A traditional elephant ride is done in a saddle that is strapped to the back of the animal. Although hard to believe due to their size, adult elephants cannot support a saddle and two adult humans on the back, it will hurt their spine. If you must ride it, ride on the neck. Training elephants to do tricks, painting and saddle riding involves first breaking their spirit. This is a cruel practice where baby elephants are separated from their mothers, beaten…bad stuff. I don’t even want to write about it.
After a bit of research we decided on the Patara Elephant Farm and full day trip, this will set you back about $125/person. I know expensive, but you will see why we are okay with that.
First of, a van picks you up at your hotel at 7 am and drives for about 45 minutes to the farm. While you wait for everyone else to arrive you get to interact with two mothers and their two baby elephants.
This cute little guy was under the close eye of his mother, but that didn’t stop him from running around and messing with people. It is only a few months old but already more than a 100 kilograms. So if he decided to push you over, he can and you realize that you are weak little human.
Wow…i know…thanks guys. That is one sexy picture. I couldn’t resist and played in the mud with the little baby elephant. Super fun, until he climbs on your back and you feel like your spine will break any moment.
We probably stayed there for a good hour, while more people slowly showed up. Everyone who wanted to get some hands on experience with the baby, had plenty of time. Once in a while the mother freak out that she can see her baby and come shoo all the tourists away and get the baby in order. It wasn’t scary, just makes you remember your own childhood and when you got a bit too excited playing with your friends and mom had to calm you down.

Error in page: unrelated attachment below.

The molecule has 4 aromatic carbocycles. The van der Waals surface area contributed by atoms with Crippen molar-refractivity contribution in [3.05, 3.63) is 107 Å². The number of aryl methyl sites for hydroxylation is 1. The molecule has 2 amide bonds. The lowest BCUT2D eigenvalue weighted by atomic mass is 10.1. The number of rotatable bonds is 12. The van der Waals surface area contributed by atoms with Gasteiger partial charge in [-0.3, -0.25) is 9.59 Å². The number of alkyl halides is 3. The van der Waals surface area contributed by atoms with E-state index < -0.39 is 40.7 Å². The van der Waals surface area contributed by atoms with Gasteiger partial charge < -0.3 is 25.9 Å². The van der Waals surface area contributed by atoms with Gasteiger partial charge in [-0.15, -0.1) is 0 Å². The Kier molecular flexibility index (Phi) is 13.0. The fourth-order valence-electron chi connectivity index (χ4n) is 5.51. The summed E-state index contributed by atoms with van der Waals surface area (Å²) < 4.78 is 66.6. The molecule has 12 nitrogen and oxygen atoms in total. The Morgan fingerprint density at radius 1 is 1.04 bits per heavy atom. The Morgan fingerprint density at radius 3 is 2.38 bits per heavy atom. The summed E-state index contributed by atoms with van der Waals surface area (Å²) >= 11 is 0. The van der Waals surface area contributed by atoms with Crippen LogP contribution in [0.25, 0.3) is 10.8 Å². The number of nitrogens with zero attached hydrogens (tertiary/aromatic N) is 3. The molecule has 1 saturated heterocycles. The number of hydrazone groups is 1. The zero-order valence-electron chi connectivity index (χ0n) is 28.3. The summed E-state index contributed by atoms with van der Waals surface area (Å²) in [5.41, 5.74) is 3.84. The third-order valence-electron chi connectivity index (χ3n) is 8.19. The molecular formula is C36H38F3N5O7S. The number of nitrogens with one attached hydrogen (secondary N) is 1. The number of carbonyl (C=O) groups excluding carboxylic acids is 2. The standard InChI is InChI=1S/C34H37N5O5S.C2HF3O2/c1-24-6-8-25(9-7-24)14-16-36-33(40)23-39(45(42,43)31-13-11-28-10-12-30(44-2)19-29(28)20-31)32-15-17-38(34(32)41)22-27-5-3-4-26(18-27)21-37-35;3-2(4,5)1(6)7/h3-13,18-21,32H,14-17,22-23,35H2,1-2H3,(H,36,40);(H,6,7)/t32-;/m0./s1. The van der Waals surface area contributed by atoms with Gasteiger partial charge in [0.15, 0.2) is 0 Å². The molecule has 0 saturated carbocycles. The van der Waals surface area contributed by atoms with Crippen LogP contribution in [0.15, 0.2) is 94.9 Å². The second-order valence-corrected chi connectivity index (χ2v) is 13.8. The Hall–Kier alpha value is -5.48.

Hyein feeding some bananas to the mother. Elephants are vegetarians and need to feed constantly throughout the day. So in that hour the mom did not stop eating at all.
Finally everyone gathers, you get a colorful shirt that you will be wearing for the rest of the day, sit down and listen to the tour guide talk a bit about the animals and elephant conservation in Thailand. This farm has animals that were born there as well as rescues from other farms and circuses. Once his spiel is done, you get assigned to a group for the rest of the day. I like how instead of the paper, they used fig leaves to make lists. How eco-friendly of them. I don’t actually know if this a real practice or just to make us, the tourists, feel better about this place.
With your group of about 7-8 people you get in a van, say good-bye to the cute baby elephant, and drive to a different part of the farm. Here you sit down once again and listen to a short lecture on elephant health, husbandry and training.
We will start with the training first. When the elephant is born a train is assigned to be with that elephant the whole time. This person is called a mahout, sort of like a trainer/nanny. Generally, a mahout stays with the elephant for about 3 years before moving on to something else. Remember, elephants can live as long as humans, so in their life they will have 20 or more mahouts.
Each day mahouts check elephant health and well-being. There are 4 main this to look for, when examining the elephant.
- When elephant poop it comes out in a ball, so a healthy elephant must poop at least 3 balls…more like 7 or 8 for the large males.
- The tear trails from their eyes don’t run down all the way to their mouth and are of even length
- Elephants sweat through their toe nails, so those should be nice and moist
- Dirt on their back, meaning they got some sleep (they do sleep lying down)